I never had any expectation that he would keep his promise, but it surprised me how positively people treated the game. To be honest, I was slightly nervous that game players would be angry – one artist I asked to collaborate on I’m O.K. told me that we should be ignoring Jack Thompson, and this was a popular sentiment at the time. However, the game went over quite well with the general public and people enjoyed all of the not-so-subtle digs at Jack and the industry.
How did the idea for Aquaria originate? How much did your (and Alec Holowka’s) original vision for the game change during the course of development?
I met Alec when he contacted me about working on I’m O.K. We talked about other game ideas while we waited for our collaborators to finish their work. At one point, he showed me a prototype for Aquaria, and I thought it was cool! We started working earnestly on the game shortly after.
Our original idea was to create an action RPG that was populated with all kinds of NPCs that you could interact with. Over time, we scaled back and focused on telling the story through monologues that played as you explored the world. That way you could enjoy the story and exploration at the same time without one interfering with the other.
The prototype was extremely limited and it took a lot of work to figure out the mechanics. The combat and spell-casting system, in particular, took a number of turns – at one point you moved with the keyboard and aimed/fired using the mouse. Basically, we started with a vague idea of what we wanted, which made development challenging. It wasn’t without its merits, though, as Aquaria’s storyline has theme of creative struggle that were influenced by this process, and overall, we learned a lot from it.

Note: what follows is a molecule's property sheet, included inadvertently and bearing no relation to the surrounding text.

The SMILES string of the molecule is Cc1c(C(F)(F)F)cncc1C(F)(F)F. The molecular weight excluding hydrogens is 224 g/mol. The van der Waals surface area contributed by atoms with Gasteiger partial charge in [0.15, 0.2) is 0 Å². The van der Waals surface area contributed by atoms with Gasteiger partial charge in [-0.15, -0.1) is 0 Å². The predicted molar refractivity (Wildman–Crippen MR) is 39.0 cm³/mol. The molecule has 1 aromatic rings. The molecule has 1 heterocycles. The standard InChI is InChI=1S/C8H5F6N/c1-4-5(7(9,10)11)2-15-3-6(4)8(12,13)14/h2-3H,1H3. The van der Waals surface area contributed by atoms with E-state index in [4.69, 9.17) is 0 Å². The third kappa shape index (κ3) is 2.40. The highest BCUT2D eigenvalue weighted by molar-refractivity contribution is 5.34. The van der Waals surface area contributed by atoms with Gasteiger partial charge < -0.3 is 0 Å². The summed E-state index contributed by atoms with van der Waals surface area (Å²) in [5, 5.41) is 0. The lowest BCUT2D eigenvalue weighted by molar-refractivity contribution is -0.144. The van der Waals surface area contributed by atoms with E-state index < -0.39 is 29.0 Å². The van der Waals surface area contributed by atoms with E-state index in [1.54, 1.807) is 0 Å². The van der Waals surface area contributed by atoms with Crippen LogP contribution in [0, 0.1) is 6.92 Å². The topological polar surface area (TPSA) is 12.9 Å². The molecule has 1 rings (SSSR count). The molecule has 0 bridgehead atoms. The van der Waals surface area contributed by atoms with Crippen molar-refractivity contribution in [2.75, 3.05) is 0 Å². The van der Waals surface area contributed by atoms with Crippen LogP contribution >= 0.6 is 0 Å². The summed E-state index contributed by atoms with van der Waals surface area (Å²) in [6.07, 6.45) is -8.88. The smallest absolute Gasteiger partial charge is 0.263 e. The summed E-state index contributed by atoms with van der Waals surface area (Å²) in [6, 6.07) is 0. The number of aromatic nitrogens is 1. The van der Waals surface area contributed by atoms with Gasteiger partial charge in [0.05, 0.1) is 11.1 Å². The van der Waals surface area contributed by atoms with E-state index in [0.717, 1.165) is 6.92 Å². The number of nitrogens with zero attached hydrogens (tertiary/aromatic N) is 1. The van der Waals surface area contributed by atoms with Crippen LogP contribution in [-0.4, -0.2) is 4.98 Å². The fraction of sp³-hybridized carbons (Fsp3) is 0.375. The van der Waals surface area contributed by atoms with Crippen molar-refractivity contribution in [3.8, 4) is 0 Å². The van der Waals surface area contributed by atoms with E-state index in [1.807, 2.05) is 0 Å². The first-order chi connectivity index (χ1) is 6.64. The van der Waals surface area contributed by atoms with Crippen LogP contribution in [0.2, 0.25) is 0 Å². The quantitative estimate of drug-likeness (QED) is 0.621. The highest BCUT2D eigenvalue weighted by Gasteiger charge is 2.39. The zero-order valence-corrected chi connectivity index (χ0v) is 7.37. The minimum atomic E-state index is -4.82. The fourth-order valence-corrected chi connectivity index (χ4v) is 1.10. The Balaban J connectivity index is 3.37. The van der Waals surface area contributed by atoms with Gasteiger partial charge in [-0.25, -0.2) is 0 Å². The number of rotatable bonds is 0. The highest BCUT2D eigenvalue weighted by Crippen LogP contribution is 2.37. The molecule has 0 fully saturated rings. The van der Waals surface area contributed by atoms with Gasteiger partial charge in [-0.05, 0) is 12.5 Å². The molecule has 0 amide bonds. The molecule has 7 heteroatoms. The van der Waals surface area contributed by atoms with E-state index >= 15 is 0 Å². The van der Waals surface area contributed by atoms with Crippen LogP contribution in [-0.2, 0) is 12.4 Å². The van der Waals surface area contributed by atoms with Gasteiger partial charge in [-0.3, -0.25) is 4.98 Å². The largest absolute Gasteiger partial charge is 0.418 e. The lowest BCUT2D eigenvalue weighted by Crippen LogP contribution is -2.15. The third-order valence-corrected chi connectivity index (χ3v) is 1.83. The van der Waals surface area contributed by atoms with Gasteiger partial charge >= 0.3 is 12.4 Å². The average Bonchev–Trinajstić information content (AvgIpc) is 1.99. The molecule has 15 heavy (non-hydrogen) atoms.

What effect did working on a large commercial project like Aquaria have on your approach to making videogames? What important lessons did you take away from the experience?
Alec and I took a lot of risks developing Aquaria that I wouldn’t take now. We “dived in head first” (pun intended!) without considering a lot of things… like, we were practically strangers when we started working together! These days I couldn’t imagine beginning a project like that without learning more about the person I was working with. I feel fortunate that Alec turned out to be such a dedicated and talented person.
Beyond than that, the original prototype, while promising, was not an adequate proof-of-concept for a large-scale action-adventure game. To create Aquaria we had to tear down and rebuild fundamental parts of the game over and over again. The end result, of course, was good, and I have zero regrets, but ultimately, I don’t want to spend two years on a game again unless I have a clearer idea of where I’m headed.
Tell us about the genesis of TIGSource and how you came to take such an active role in the indie games community. How has the indie scene changed since you became involved with it? Where do you see it going in the future?
TIGSource was started by Jordan Magnusson as a small blog to review indie games and interview their creators. I was interviewed by Jordan for the site shortly before he announced that he was going to close it down for personal reasons. I offered to take it over from him and that’s how I got involved in the indie games community.